Natural resources (oil) have always been linked to conflicts both directly and indirectly such as in Nigeria and southern Sudan, the recent discoveries of oil in the Albertine region in western Uganda has indeed generated excitement but also with the current events taking place a lot of pessimism has been accumulated not only by the politicians but the citizens as well. The potential for the oil to create new conflicts and exacerbate existing ones is high since the relationship between Uganda and the DRC the two countries who share the oil rich Lake Albert will ultimately require their political and technical cooperation to see to it that their citizens benefit from the oil discoveries. However the relationship is not all still water under the “bridge” as people think and this is why.

The neighbourly relationship between DRC and Uganda has been troubled, throughout the period of DRC’s civil wars for example, during the 1990’s Uganda’s military was involved in the DRC but evidence shows that during this time a good majority of high ranking as well as low ranking military personnel from Uganda were involved in the trafficking of the DRC’s mineral wealth and even still they were also implicated as backers of some of the country’s most brutal militias active in the same period in which thousands of Congolese fled their homes and towns, currently some of the former military leaders are now high ranking politicians in the government of Uganda. This kind of legacy has left a lot of mistrust between the two countries, the international court of justice was working on an agreement for reparations awarded to the DRC from Uganda and the ongoing diplomatic initiatives to establish a more peaceful and neighbourly relationship remains a source of ongoing tension [24] .

In addition, both governments handling of the exploration agreements concerning oil in their territories has been the subject of heated debates DRC parliament in 2008 and the Ugandan government in 2011. In DRC Heritage together with Tullow announced in 2006 that they had signed a PSA with the government but a year later, the Congolese minister Lambert Mende forced Tullow to cede 40% of its shares to a Spain based H oil company. Tullow representatives denounced the move putting the quarrel down to DRC oil ministry wanting more money [25] . Also on the other side the government of Uganda is currently involved in a case with Heritage over unpaid capital gains taxes to the URA which is going on the courts of arbitration both within the country and at the international court of arbitration. These kinds of quarrels and comparisons with the governments make their own citizens lose faith in their governments. [26]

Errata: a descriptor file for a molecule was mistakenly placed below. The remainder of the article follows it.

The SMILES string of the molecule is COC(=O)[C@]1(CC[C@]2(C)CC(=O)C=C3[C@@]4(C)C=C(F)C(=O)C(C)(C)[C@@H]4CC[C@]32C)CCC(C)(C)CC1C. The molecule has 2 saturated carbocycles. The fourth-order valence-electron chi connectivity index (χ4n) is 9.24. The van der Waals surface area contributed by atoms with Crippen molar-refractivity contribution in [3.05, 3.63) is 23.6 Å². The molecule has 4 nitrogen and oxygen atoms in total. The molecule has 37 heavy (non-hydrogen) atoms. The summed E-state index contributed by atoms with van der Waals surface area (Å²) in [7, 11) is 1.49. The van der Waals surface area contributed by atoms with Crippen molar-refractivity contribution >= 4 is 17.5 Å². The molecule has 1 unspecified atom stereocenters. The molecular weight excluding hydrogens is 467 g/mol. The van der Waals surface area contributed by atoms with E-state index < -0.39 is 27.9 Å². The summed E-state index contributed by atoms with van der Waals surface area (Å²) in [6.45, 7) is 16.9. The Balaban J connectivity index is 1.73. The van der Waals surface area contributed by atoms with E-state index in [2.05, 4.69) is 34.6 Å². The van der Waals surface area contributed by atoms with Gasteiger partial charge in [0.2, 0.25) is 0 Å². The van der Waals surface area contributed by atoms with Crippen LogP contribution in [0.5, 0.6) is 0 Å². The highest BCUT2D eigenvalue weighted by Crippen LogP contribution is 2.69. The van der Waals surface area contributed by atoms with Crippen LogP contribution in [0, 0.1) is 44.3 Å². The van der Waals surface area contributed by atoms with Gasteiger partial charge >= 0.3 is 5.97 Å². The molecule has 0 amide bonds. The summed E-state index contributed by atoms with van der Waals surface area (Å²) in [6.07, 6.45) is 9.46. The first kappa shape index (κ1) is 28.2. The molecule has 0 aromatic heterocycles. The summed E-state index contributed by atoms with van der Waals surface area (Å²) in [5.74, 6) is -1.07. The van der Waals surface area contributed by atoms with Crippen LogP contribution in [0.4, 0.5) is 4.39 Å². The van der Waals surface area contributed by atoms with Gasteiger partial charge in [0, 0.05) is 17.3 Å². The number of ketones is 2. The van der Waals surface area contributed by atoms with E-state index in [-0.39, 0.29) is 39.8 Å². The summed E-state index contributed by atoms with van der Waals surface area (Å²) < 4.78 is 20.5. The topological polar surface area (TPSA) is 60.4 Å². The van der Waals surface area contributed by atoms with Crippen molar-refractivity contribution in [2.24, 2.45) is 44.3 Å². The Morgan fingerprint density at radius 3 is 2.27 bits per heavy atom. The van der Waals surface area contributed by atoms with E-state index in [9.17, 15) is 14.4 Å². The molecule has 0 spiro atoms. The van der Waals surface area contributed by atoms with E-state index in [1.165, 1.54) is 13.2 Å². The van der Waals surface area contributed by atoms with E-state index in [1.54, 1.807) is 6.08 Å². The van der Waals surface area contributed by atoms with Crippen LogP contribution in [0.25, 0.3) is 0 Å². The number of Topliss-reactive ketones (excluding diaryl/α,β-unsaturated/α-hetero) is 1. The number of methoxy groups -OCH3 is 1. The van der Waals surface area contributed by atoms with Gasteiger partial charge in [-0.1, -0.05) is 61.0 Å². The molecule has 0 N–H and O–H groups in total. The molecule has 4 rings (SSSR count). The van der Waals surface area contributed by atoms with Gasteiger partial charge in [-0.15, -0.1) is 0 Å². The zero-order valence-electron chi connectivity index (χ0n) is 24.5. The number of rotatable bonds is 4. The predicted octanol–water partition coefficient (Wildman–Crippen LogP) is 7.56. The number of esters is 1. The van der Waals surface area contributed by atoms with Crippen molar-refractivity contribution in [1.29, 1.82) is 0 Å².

Besides the both governments being involved in heated debates it has come to the attention of civil society organizations such as the cadre de concentration (CDC) in the DRC who presented their findings to parliamentarians as well as in a conference in Uganda. They observed that the population is badly informed about oil developments and rumours are causing mounting anxiety. For instance, at the borders of these countries untold or undocumented conflicts have started to be visible especially when it comes to issues to do with land and oil exploration. Some of the incidents include those of herdsmen crossing into DRC and being arrested as well as employees of oil companies who crossed over into DRC unknowingly getting shot at by the military. [27] 

Furthermore, international alert report states that” any re-escalation of conflict in Ituri as has been since the 1990’s such as the wide spread human rights violations and the inter-communal violence that steams from political up risings like the one by the Alur people ( Ugandans in the northern region) who are upset because “foreigners” that is the non-Alur people have been appointed to important posts in local administration is most likely to jeopardize the chances of a joint production agreement(JPA) between the two countries which is very necessary if the full potential of oil resource in the Lake Albert is to be realized” [28] .